By revealing the sources of Nazi ideology in German philosophy, Sherratt nails the myth that Nazism was an inexplicable aberration in European history. In the absence of the chaos that followed the First World War, Hitler's movement would not have gained the mass support it did. But the ideas he deployed when in power were widely current in fin-de-siècle Europe, not least in progressive circles.

An important feature of Nazi ideology, commonly neglected by those who see Nazism as simply a variety of irrationalism, is that Nazi racism claimed to be based in science. One the books admired by Hitler in his early years was Racial Typology of the German People by Hans FK Gunther, one of many exponents of "scientific racism". Among these, none was more important than Ernst Haeckel (1834-1919), who used a distorted version of Darwin's ideas to advocate the use of eugenics. Citing a recent assessment, Sherratt rightly maintains that "Haeckel and his fellow Social Darwinists advanced ideas that were to become the core assumptions of National Socialism".

But similar ideas were widespread in many European countries. In Britain, where they originated in the work of Francis Galton, eugenicist theories continued to be influential until after the Second World War. It was only the destruction of the Nazi regime and the ensuing publicity given to its crimes that relegated these ideas to the margins.

In detailing the complicity of philosophers with Nazism, Sherratt is not opening up new ground. There is a large literature on Heidegger's involvement, while scholars such as Richard Wolin have explored the appeal of fascism to several generations of European intellectuals. There are no startling insights here into why some of Germany's leading philosophers actively collaborated with Nazism. From one point of view, Heidegger's flirtation with Nazism may have been not much more than an extreme example of careerism; but it may also have flowed from some deep features of his philosophy. Dealing mainly with events and personalities rather than the internal logic of philosophical positions, Sherratt cannot tell us whether it was the philosopher or the philosophy that was principally at fault.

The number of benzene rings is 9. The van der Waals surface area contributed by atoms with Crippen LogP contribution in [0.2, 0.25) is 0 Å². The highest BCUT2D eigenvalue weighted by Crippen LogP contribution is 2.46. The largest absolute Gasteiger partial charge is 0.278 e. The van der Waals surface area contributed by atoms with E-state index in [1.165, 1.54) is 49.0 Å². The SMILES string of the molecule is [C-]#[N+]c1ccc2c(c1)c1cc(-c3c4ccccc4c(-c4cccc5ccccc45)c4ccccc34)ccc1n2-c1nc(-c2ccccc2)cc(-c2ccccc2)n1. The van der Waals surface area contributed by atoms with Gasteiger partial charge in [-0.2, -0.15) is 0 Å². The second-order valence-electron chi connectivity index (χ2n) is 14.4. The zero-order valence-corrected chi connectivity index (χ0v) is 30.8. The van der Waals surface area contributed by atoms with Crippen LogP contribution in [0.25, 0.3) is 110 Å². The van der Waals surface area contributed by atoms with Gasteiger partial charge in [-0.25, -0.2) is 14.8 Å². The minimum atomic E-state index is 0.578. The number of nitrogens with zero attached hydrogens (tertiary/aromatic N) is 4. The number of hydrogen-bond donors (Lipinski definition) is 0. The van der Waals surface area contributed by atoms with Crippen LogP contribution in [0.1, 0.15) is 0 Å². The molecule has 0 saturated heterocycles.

Sherratt's focus on people may be a weakness, but it is also one of the book's strengths. The stories she presents of the philosophers who fled Germany – Walter Benjamin, Theodore Adorno and Hannah Arendt – are rich and moving, sometimes amusing and at times unexpected. I hadn't heard of Adorno's encounter, while exiled in California, with Greta Garbo and her dogs. Again, I wasn't aware that Carl Schmitt was singled out by Vera Lynn for his endorsement of violence. It's instructive and somehow uplifting to know that a wartime singer showed herself to be more clear-eyed and intelligent than a gaggle of philosophers.

John Gray's latest book is 'The Silence of Animals: on progress and other modern myths' (Allen Lane). He will appear at the 'Independent' Bath Literature Festival on 10 March

Arts and Entertainment
Innocent victim: Oli, a 13-year-old from Cornwall, featured in ‘Kids in Crisis?’
TV review
News
Northern exposure: social housing in Edinburgh, where Hassiba now works in a takeaway
books An Algerian scientist adjusts to life working in a kebab shop
Arts and Entertainment